National Water-Quality Assessment (NAWQA) Program
U.S. Geological Survey
Nutrients in the Nation's Waters--Too Much of a Good Thing?
By David K. Mueller and Dennis R. Helsel
Nutrients are essential for plant and animal growth and nourishment,
but the overabundance of certain nutrients in water can cause a number
of adverse health and ecological effects. To determine the extent of
nutrient and other types of contamination in the Nation's streams and
ground water, we analyzed data from about 12,000 ground-water samples
and more than 22,000 surface-water samples collected at more than 300
sites between October 1979 and September 1990. Most samples had been
collected within NAWQA study units. Nutrient concentrations in water
generally are related to land use in the upstream watershed or the
area overlying a ground-water aquifer. Nitrate concentrations were
generally higher in ground water than in streams. Concentrations were
highest in the Northeast, Great Plains, and along the West
Coast. Drinking water from public-supply wells and domestic-supply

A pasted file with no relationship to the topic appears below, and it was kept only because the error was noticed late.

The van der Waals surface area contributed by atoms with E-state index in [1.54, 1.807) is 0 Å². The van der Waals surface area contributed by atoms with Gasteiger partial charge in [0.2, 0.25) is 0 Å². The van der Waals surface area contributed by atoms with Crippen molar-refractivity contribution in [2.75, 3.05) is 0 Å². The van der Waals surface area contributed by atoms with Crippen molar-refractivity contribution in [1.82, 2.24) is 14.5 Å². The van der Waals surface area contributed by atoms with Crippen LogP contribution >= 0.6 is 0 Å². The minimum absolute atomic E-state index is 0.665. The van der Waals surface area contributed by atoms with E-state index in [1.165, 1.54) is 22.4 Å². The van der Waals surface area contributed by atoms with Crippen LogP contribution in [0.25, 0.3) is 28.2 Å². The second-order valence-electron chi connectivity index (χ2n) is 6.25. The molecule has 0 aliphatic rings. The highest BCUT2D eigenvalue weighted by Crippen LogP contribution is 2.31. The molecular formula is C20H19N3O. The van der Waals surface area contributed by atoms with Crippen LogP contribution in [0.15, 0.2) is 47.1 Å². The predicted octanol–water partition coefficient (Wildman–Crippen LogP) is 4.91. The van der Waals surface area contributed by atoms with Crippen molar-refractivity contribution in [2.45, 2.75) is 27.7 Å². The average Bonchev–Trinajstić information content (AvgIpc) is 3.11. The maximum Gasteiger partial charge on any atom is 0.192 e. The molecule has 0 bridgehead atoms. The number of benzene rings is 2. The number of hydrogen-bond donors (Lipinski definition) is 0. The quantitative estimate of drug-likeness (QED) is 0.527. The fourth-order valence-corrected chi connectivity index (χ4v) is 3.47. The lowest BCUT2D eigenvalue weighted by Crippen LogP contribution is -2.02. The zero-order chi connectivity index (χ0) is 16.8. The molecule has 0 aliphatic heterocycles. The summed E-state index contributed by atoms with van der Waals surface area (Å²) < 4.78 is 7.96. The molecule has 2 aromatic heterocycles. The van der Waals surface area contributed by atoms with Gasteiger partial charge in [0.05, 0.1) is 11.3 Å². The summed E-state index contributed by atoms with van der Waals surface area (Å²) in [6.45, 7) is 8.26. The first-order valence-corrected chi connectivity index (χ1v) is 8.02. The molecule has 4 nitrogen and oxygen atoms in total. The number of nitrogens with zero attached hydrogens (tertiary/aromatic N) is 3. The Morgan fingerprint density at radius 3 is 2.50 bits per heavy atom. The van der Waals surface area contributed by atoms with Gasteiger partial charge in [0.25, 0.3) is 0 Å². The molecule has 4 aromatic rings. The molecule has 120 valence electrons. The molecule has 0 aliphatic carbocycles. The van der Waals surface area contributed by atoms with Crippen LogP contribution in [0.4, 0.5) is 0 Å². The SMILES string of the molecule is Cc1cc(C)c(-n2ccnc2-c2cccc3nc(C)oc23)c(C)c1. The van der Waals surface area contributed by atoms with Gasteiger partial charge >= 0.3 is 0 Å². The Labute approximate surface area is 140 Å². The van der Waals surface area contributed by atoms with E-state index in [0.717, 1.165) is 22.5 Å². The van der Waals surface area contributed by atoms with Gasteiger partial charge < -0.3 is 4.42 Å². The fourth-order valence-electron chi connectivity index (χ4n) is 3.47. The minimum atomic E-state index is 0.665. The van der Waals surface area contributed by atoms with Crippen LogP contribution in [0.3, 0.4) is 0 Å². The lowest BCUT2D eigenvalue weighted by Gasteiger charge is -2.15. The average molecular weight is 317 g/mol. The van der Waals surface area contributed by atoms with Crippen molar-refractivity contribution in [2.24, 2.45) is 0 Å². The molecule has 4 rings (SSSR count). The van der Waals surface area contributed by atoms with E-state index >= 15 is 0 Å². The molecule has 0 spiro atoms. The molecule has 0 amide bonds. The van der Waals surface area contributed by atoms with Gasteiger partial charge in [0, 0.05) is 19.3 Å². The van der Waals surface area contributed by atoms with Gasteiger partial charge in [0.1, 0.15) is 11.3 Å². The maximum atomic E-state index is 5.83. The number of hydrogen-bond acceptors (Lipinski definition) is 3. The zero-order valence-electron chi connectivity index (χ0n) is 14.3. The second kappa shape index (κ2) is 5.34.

wells outside of agricultural areas is not likely to have high levels
of nitrate. Domestic-supply wells in agricultural areas are more
prone to increased concentrations. Ammonia and phosphorus
concentrations in surface water are highest downstream from urban
areas. Where these concentrations are high, they warrant concerns
about decreased oxygen in the water, toxicity to fish, and accelerated
Table of Contents
- Major findings
- What parts of the Nation are most affected?
- What are nutrients?
- Are drinking-water supplies affected?
- What information can science provide for policy decisions?
- What are the concerns about nutrients in water?
- What are the sources of nutrients in water?
- How large are natural concentrations of nutrients in water?
- What are the major influences on nutrients concentrations in water?
Depth to ground water
- Is the nutrient situation getting better or worse?
- Where can I get more information?
- Other publications referred to in the report
- A coordinated effort
- Publications of the National Water-Quality Assessment (NAWQA)
Program related to data used in this report
For further information about this report, contact the National
Water-Quality Assessment Program office.